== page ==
January is a great time to show your support for elderly parents by helping them get their affairs in order for the new year and beyond. A relaxed and fun family gathering can be a good opportunity to broach the more sensitive topics that are harder to do by phone or email. By partnering with your parents, you will be prepared for any eventuality and enjoy the added benefit of getting your own family affairs organized. Here are some of the key points you will want to cover:
- Do you know where all their important personal and financial documents are located? If not, take time to sit down with them and fill out something like this Personal Document Locator from FlexScore. Once it is completed, a copy should be given to a trusted family member and/or their attorney or executor.
- Do you have the contact information for their attorney, tax accountant, or financial advisor easily available to you?
- If they use passwords to log into their accounts online, does a trusted family member have access to them or know where to find them if needed? Here’s a great old school way to keep their passwords in one place.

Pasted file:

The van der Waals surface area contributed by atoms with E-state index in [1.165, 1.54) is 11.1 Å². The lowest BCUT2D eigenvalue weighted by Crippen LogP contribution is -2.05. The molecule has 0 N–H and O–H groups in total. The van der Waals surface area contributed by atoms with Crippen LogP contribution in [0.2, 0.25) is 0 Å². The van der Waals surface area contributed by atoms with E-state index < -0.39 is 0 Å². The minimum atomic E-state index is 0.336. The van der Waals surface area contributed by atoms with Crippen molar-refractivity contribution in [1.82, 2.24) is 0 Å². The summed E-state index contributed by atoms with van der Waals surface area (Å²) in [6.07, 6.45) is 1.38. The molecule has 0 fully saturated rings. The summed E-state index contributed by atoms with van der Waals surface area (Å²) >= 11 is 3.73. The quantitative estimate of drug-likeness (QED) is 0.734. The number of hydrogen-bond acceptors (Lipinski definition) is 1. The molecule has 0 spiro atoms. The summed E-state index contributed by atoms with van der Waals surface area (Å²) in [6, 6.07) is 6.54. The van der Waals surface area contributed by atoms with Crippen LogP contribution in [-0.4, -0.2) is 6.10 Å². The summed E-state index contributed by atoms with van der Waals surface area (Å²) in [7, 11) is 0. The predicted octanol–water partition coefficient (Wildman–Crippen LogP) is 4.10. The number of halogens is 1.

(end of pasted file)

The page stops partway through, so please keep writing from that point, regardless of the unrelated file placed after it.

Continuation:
- If they have a safe deposit box, is there a trusted person who has authorization to get into it, if necessary? This requires a trip to the bank to fill out an authorized signature card and might be a good thing to do while visiting.
- Have they filled out a durable power of attorney or an advance health care directive? If so, do you have copies of them? For an easy-to-use advance directive legal document which covers medical, spiritual, emotional, and personal end-of-life needs and is written in everyday language, go to Five Wishes. Make sure that their primary care physician also has a copy, if possible.
- Do you have an emergency response system in place if they live alone? There are many different options available these days, so here’s a good review of the top ones of 2019.
- Do you have the phone number of nearby neighbors who can check in on them in the event of a weather emergency?
- If they are planning on downsizing in the next year, have they made a decision on what items in their home would be given to family members if there is no room for them in the new residence?
- Are they up to date on paying bills and managing daily finances, or could they use some professional help in this area? Here is a great article from Kiplinger that discusses how to provide financial help to aging parents.
Listening to your parents’ wishes and helping them organize their affairs now can relieve stress about the unknown and provide peace of mind about the future—a gift which benefits the whole family.